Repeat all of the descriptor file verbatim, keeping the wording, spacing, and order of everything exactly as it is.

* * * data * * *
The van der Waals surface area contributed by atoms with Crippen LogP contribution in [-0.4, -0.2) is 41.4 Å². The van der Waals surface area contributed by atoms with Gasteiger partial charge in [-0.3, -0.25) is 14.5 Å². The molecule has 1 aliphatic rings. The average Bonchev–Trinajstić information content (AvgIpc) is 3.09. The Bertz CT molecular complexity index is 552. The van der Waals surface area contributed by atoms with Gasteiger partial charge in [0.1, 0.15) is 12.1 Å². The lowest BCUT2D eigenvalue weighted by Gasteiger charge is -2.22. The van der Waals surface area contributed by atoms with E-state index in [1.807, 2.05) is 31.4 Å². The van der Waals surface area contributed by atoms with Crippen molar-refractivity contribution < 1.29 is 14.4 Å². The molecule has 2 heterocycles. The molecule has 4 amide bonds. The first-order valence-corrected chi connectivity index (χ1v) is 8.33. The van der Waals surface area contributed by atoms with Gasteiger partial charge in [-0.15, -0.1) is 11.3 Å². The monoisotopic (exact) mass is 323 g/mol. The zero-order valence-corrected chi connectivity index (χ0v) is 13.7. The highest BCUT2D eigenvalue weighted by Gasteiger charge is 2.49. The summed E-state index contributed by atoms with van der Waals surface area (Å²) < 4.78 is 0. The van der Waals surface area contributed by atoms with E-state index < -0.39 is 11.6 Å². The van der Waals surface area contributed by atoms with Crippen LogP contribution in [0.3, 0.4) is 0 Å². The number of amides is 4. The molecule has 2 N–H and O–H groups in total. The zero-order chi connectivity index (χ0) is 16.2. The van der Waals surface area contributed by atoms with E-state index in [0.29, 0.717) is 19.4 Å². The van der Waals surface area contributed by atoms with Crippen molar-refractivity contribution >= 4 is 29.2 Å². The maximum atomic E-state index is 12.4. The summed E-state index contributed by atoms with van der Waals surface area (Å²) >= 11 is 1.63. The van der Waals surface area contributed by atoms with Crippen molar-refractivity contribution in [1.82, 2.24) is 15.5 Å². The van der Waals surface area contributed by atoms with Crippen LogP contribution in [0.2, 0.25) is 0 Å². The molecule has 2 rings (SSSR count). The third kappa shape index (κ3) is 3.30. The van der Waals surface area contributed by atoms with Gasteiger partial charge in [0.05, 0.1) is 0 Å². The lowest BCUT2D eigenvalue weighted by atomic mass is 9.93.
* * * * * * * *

The van der Waals surface area contributed by atoms with Crippen LogP contribution in [-0.4, -0.2) is 41.4 Å². The van der Waals surface area contributed by atoms with Gasteiger partial charge in [-0.3, -0.25) is 14.5 Å². The molecule has 1 aliphatic rings. The average Bonchev–Trinajstić information content (AvgIpc) is 3.09. The Bertz CT molecular complexity index is 552. The van der Waals surface area contributed by atoms with Gasteiger partial charge in [0.1, 0.15) is 12.1 Å². The lowest BCUT2D eigenvalue weighted by Gasteiger charge is -2.22. The van der Waals surface area contributed by atoms with E-state index in [1.807, 2.05) is 31.4 Å². The van der Waals surface area contributed by atoms with Crippen molar-refractivity contribution < 1.29 is 14.4 Å². The molecule has 2 heterocycles. The molecule has 4 amide bonds. The first-order valence-corrected chi connectivity index (χ1v) is 8.33. The van der Waals surface area contributed by atoms with Gasteiger partial charge in [-0.15, -0.1) is 11.3 Å². The monoisotopic (exact) mass is 323 g/mol. The zero-order valence-corrected chi connectivity index (χ0v) is 13.7. The highest BCUT2D eigenvalue weighted by Gasteiger charge is 2.49. The summed E-state index contributed by atoms with van der Waals surface area (Å²) < 4.78 is 0. The van der Waals surface area contributed by atoms with E-state index < -0.39 is 11.6 Å². The van der Waals surface area contributed by atoms with Crippen LogP contribution in [0.3, 0.4) is 0 Å². The number of amides is 4. The molecule has 2 N–H and O–H groups in total. The zero-order chi connectivity index (χ0) is 16.2. The van der Waals surface area contributed by atoms with E-state index in [0.29, 0.717) is 19.4 Å². The van der Waals surface area contributed by atoms with Crippen molar-refractivity contribution >= 4 is 29.2 Å². The maximum atomic E-state index is 12.4. The summed E-state index contributed by atoms with van der Waals surface area (Å²) >= 11 is 1.63. The van der Waals surface area contributed by atoms with Crippen molar-refractivity contribution in [1.82, 2.24) is 15.5 Å². The van der Waals surface area contributed by atoms with Crippen LogP contribution in [0.2, 0.25) is 0 Å². The molecule has 2 rings (SSSR count). The third kappa shape index (κ3) is 3.30. The van der Waals surface area contributed by atoms with Gasteiger partial charge in [0.05, 0.1) is 0 Å². The lowest BCUT2D eigenvalue weighted by atomic mass is 9.93.